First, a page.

Sherlock Holmes: A Game of Shadows
Slight but entertaining sequel from Guy Ritchie, Robert Downey Jr and Jude Law
Guy Ritchie’s 2009 Sherlock Holmes was considerably better than could reasonably have been expected from the fading and formerly feted Lock, Stock director. Ritchie and his writers successfully pulled off a tough balancing act, rooting the character in his famed deductive method while satisfyingly delivering in the action and humour stakes, and star Robert Downey Jr completed his phoenix-like return to mainstream popularity with his charismatic performance. It’s perhaps not altogether surprising then that this sequel - subtitled A Game of Shadows, presumably because ‘2’ wasn’t deemed spooky enough - is not quite so successful.
The film begins by quickly re-introducing the key characteristics of this Holmes (disguises; ability to foresee a fight in his mind; sardonic wit) and reveals the face of his nemesis, Professor Moriarty (Jared Harris). But this swift and efficient opening is unrepresentative of what follows; Game of Shadows is a sluggish and unwieldy film, in which for a long time there is no clearly discernable plot. Michele and Kieran Mulroney’s screenplay is built around several key action sequences, and Ritchie busts the lid on his big box of CG effects to ensure they go off with a bang, but there is a distinct gap where a solid story – and more significantly, some solid detective work - should connect these events together. There is still much to enjoy though; the ‘old married couple’ relationship between Holmes and Watson (Jude Law) remains a great source of fun, Stephen Fry gamely turns up as Holmes’ older brother Mycroft and the action is effortlessly carried along by Hans Zimmer’s jauntily atmospheric score.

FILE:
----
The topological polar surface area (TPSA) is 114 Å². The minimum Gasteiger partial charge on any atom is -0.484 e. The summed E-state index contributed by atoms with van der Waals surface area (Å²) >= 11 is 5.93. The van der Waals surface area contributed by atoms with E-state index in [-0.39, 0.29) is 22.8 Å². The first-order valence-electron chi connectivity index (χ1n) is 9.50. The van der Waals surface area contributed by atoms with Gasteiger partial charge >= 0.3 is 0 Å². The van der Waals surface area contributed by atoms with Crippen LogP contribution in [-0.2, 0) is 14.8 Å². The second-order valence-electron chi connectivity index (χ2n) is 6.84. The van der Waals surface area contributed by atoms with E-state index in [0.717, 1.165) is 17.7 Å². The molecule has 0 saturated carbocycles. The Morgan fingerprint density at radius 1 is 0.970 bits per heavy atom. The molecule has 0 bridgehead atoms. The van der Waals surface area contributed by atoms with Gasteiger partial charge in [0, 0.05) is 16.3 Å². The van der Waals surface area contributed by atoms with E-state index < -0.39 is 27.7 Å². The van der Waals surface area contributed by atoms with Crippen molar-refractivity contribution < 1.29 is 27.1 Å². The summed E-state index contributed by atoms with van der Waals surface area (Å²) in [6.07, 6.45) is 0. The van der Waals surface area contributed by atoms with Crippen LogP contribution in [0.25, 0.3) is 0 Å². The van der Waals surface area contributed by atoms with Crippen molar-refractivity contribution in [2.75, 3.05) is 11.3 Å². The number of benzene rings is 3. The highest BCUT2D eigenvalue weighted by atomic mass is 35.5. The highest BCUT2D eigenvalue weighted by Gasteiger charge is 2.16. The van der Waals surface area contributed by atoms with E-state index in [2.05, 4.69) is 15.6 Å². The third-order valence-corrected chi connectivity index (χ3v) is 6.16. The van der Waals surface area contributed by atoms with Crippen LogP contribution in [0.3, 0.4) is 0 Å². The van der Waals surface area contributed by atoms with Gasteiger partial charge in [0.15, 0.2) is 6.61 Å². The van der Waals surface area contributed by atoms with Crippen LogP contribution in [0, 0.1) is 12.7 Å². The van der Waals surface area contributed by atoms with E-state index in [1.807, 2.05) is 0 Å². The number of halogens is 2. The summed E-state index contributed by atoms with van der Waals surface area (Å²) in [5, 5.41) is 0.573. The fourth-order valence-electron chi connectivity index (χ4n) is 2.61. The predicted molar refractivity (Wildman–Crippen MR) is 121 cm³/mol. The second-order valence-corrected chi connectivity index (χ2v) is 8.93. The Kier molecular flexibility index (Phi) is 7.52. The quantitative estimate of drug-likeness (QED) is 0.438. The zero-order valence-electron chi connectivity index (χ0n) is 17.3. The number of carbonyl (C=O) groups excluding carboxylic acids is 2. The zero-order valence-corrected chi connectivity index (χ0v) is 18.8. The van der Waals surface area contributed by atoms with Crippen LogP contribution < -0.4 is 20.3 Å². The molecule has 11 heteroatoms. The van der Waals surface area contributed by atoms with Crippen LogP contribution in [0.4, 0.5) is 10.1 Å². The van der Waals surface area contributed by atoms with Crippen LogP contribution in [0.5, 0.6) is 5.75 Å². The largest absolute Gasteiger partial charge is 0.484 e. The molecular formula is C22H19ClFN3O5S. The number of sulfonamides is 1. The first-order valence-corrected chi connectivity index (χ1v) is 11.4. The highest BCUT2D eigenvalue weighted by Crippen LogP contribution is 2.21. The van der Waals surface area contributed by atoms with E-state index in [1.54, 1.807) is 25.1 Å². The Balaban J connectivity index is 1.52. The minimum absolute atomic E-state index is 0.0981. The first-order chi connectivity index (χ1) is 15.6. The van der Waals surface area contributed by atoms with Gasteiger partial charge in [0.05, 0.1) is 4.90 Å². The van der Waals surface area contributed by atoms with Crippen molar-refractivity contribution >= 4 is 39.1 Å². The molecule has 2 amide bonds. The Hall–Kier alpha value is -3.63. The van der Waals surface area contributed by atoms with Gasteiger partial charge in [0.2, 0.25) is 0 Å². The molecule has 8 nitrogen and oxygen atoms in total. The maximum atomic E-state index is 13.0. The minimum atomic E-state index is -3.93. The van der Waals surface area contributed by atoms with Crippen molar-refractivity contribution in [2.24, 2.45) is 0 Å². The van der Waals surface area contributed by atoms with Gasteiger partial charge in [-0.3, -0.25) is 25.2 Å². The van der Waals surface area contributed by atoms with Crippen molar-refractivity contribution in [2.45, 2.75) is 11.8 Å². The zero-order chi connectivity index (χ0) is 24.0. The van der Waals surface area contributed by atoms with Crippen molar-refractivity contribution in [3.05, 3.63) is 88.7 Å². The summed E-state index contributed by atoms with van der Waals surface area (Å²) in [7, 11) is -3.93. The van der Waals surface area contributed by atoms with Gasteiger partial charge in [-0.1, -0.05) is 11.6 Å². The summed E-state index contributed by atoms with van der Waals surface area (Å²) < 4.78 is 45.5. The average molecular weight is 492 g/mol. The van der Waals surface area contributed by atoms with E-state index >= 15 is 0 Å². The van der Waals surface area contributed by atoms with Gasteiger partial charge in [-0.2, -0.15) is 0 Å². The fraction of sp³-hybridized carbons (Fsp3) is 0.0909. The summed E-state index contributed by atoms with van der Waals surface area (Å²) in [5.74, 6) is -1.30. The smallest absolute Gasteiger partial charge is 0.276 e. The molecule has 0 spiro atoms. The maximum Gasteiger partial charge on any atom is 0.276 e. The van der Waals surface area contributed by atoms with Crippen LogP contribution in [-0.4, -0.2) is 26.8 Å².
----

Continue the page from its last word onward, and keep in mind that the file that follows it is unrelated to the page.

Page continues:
But this story should really be about the battle of intellects between Holmes and Moriarty, and apart from one excellent moment when Moriarty decisively outwits Holmes, the script gives little attention to the convincing development of that conflict. Ritchie is smart enough to pull out some effectively Holmesian twists in the film’s conclusion, but in terms of continuing the balance achieved in the first film, it is a case of too little, too late.